A New Art Space Creates a Contemporary Story Line for Van Gogh's Familiar Art
By Ginny Van Alyea
Capping off nearly a year where all art spaces and institutions have been closed to the public at some point, a new arts venue has opened in Chicago. As in, a new space is opening for the first time, in person. To people. If you'd asked me almost a year ago about new spaces ever opening, I am not sure I would have predicted this.
Lighthouse ArtSpace Chicago, housed within the city's recently renovated, landmark Germania Club Building at the intersection of Clark and North Ave., spans three-stories and will be dedicated to immersive art presentations, a welcome effort after a year spent mostly online and definitely not immersed in much.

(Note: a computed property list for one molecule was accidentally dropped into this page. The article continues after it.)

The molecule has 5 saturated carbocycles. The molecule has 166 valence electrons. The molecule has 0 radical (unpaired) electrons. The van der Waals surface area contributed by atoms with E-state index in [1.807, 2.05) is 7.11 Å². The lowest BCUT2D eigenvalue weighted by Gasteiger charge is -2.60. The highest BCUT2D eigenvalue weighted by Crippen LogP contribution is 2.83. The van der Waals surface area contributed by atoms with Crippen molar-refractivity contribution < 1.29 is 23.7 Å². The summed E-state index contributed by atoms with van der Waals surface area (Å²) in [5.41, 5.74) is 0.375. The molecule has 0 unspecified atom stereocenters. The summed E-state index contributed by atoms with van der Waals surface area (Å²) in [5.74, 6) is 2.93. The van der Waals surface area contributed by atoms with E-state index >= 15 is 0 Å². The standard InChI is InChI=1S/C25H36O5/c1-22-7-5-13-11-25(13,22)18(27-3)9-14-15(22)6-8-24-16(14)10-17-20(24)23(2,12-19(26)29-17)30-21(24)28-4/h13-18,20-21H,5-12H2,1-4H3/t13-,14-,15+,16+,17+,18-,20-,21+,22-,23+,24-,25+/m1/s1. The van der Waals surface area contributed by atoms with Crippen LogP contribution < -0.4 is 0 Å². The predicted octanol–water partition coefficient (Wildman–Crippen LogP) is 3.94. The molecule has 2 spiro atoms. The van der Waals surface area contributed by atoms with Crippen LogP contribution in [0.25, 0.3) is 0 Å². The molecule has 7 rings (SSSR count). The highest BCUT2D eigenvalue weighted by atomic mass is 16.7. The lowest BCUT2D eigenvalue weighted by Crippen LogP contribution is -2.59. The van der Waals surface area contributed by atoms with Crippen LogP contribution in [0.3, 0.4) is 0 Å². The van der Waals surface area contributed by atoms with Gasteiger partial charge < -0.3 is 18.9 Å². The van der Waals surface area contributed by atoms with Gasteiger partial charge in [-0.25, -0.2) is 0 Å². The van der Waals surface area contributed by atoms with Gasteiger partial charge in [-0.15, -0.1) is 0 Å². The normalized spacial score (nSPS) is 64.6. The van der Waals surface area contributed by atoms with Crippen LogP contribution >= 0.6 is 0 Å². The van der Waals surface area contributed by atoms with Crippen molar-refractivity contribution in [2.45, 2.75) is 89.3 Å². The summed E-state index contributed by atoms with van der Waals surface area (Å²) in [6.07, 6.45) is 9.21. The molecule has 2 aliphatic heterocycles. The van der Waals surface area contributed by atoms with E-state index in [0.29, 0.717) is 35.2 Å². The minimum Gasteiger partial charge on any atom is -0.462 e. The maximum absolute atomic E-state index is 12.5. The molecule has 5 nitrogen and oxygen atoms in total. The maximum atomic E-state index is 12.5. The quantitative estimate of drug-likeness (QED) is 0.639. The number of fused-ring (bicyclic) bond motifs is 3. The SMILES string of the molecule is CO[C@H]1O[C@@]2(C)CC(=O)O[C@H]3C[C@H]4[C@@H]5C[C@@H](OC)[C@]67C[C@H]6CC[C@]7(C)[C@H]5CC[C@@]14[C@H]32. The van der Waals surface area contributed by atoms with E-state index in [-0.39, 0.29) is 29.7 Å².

The space's first presentation, Immersive Van Gogh, launches February 11 and is inspired by the Dutch painter, one of the world's most famous artists. During Van Gogh's short life he painted more than 2,000 artworks ranging from ordinary household items and self-portraits to surreal landscapes, with reproductions gracing millions of college dorm room walls decades later. Immersive Van Gogh offers original artworks in an innovative form and it opens in Chicago at a time when there is likely to be a significant, pent up demand from the general public for this kind of in-person experience. Since tickets went on sale, the Chicago show was tracked as the bestselling show in the world on TicketMaster. It's worth noting that not so long ago, in 2016, the Art Institute of Chicago used Van Gogh's painting of his own bedroom in Arles, France as inspiration for another kind of immersive exhibit – Airbnb even recreated the bedroom and rented it out.